Ever since the disclosure of Valerie Plame's identity as an undercover CIA operative in July 2003, prominent Democrats have denounced that leak -- often with some kind of rhetoric about the sanctity of classified information. But reverence for keeping such information secret is dangerous. And so is the claim that sometimes the government should put journalists in jail to ferret out leakers.
With the vice president's former top aide Lewis Libby under indictment and Karl Rove still in the special counsel's sights, the Bush administration is eager to go on the offensive about classified leaks. Loyal Republicans now claim higher moral ground as they decry the leak of classified information about the National Security Agency's domestic spying that surfaced on the New York Times front page in mid-December.
"Thank goodness the Justice Department is investigating to find out who has been endangering our national security by leaking this information so that our enemies now have a greater sense of what our techniques are in going after terrorists," the GOP's Sen. Mitch McConnell said on national television as this year began. He was on message with a bogus assertion.
Whoever spilled the beans about the NSA's domestic spying did not endanger U.S. national security any more than Daniel Ellsberg did when he leaked the Pentagon Papers to the press 35 years ago. In both cases, the leaks endangered official mendacity and served the interests of democratic accountability.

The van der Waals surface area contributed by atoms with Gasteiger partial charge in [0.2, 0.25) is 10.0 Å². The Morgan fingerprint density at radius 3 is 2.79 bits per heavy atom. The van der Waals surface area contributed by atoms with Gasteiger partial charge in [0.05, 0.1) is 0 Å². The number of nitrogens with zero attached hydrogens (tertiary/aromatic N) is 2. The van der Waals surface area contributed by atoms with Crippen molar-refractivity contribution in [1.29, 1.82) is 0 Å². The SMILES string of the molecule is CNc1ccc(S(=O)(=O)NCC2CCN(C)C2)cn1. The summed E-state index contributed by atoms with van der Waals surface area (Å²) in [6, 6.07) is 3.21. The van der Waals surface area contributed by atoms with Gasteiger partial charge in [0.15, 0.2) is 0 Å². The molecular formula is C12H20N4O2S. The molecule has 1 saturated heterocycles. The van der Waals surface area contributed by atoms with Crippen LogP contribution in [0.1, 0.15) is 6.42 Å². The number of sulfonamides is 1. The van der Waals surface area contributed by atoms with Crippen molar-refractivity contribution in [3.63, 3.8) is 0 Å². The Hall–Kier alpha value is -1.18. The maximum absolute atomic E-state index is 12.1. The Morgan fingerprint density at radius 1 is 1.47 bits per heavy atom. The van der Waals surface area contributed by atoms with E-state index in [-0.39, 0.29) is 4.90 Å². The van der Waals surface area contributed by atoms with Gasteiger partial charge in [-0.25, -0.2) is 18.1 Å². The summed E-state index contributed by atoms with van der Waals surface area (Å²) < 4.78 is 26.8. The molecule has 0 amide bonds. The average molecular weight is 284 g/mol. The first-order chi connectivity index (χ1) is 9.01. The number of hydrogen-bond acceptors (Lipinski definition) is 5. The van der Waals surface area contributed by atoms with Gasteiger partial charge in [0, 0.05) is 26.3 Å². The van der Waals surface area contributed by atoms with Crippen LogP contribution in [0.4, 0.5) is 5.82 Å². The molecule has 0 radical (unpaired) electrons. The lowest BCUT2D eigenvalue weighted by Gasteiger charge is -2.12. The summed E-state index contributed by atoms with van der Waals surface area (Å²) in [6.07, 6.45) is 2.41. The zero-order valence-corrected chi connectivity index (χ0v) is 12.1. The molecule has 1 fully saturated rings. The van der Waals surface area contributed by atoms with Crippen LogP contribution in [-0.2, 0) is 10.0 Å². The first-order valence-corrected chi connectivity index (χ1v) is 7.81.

But the president's defenders want to divert outrage, away from the domestic snooping and toward the leaking that revealed the snooping. So, McConnell declared that "the national security was not endangered" by the Plame leak -- and he added that the probe of the NSA leak is "a much more important investigation and should go forward."
Bush loyalists (or is that royalists?) are correct that the NSA leak is of enormous importance, but not for the reasons they claim. In truth, U.S. citizens have a profound right to know about a program that fundamentally jeopardizes civil liberties.
But protracted overblown horror at disclosure of Plame's identity has made it easier for the Bush administration to now set off on a witch hunt -- not only against whistle-blowers in government but also potentially against journalists.
True, the "outing" of Plame was a sordid act of political payback against her husband, a diplomat who had criticized the Bush administration for false claims related to weapons of mass destruction and Iraq. But that doesn't justify poking holes in protection of confidentiality for journalists' sources.
Some customary defenders of press freedom were not noticeably bothered by the jailing of New York Times reporter Judith Miller in the Plame leak investigation; some even applauded her incarceration. A factor was animosity that Miller earned due to her prewar record of reporting false claims about Iraqi WMDs as if they were highly credible. But the political precedent set by putting Miller in jail is likely to make it more difficult to protect other journalists, who could be swept up in the investigation of the NSA leak.